Sunday, 13 March 2011

Deaths (written October 1999)

I have been much preoccupied by death. Fortunately there hasn't been a family tragedy, but coincidentally a number of documents on the subject have come to light in the last few days that may be of interest.  
Let us start with an extraordinary letter from a condemned man at Newgate Jail which is being added to the Document Collection. William LONGMUIR writes from the 'condemned hold' to a Mrs COTTUM on 21 Oct 1725:  'I return you a thousand thanks for your favours as for my life I have no friend to stir about, so I have no dependence and I don't know that the death warrant may come down on Saturday night or on Sunday we expect it at farthest so I hope. If we die on Monday you will be so kind as to let me see you once more at chapel on Sunday. But if the warrant comes down when it will as soon as I know I will send [for] you directly as you shall know when it is. I should be glad to see you once more which is all at present from your most unfortunate servant. PS I should for ever be bound to pray for you. If you would give me a few papers into your church for me while only your prayers are desired for a young man [that] is under sentence of death.'   
Apart from the letter we know nothing more about this unfortunate man or the reason that he was languishing in Newgate. Can, as they say in the TV crime programmes, anybody help with this case? [See below]



Kingsley Ireland from Australia thinks that William LONGMUIR was actually William LONGMIRE and I misread the letter, which is quite possible. We have conducted a lively corresondence. He writes:

It was with interest that I saw your blog as a descendant of the William LONGMIRe from Holborn who emigrated to America via Newgate in 1725
I am a descendant of George LONGMIRE, Quaker, of Colthouse near Hawkshead, Lake Dirstrict, Cumbria who married Ann BRAITHWAITE in 1692. His descendant, Hiram LONGMIRE emigrated to South Australia in 1848 with his wife Ann and 5 children.  In 1972 I published a book "The Family History of Hiram LONGMIRE 1814-1880", consisting of   52pages.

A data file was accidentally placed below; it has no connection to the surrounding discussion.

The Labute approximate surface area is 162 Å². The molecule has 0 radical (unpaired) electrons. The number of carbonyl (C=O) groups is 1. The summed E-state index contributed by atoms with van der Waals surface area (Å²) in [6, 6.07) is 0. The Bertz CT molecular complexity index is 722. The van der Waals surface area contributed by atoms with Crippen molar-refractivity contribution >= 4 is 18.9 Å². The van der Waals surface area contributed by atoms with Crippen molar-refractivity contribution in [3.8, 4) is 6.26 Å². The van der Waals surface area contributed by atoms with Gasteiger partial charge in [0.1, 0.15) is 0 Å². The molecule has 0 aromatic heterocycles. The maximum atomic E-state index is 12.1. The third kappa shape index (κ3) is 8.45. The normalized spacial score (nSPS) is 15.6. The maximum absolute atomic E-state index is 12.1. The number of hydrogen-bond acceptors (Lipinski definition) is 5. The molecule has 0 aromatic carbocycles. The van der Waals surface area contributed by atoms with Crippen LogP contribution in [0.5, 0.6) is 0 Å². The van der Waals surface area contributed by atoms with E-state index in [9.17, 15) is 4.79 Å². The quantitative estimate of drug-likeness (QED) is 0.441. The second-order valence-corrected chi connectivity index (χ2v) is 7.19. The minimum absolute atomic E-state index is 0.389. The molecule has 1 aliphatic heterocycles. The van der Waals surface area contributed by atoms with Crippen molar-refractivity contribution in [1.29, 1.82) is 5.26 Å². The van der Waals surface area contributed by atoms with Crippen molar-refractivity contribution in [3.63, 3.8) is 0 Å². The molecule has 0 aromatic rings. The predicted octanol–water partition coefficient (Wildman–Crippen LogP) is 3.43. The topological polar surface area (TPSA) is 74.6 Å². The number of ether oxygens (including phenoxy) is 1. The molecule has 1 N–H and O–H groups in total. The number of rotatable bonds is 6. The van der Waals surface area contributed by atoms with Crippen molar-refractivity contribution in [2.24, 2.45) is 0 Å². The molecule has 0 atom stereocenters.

You may view this book FREE nowadays as it has been put by a relative more adept at computers than I am, on the Facebook site that has been set up under Hiram LONGMIRE. You may need to trawl backwards until you see the 3 oval  busts and the title in gothic print, after which you may Forward the pages.
For many years I was in communication with Mrs Marie RICE of Tacoma, WA who wrote a book about the James LONGMIRE (ancestor of her husband, Robert) who crossed in a covered wagon along the Oregon Traill and established the Longmire Springs on Mt Rainier. We excahnged information about  the ancestry and history of the LONGMIRE family, and I was aware of James's descent from the emigrant William.
A number of years ago I saw in the accessions of the Society of Genealogists, London  library, a letter written from Newgate by William LONGMIRE dated 21 Oct. 1725  to his patroness, benefactress and friend, Mrs Cottum, who my well have been influential in having his sentence commuted to transportation. It begins "I return a thousand thanks for your favours"
I am an inept old fogey with computers and don't know how to scan and make attachments. I could send you a copy of the one-page hand-written letter by post if you shared a postal address with me. If you are not happy to do that, I could probably find a relative/friend who could email it.
It is a "copy of the copy" and is not very clear, but I would not say indecipherable. You may wish to obtain another copy direct from the Society of Genealogists, London.
I would like it to become freely available to ALL descendants of William LONGMIRE of Holborn-Newgate via sites on the Internet, but my only proviso is that I would like the annotation to state that the original letter is in the Library of the Society of Genealogists, London, and its existence was brought to the notice of William's descendants  by Kingsley IRELAND "Tregare"  128 Penrice Road    Angaston (Barossa Valley) South Australia  AUSTRALIA 5353 tregare@hotmail.com      Skype: kingsley..ireland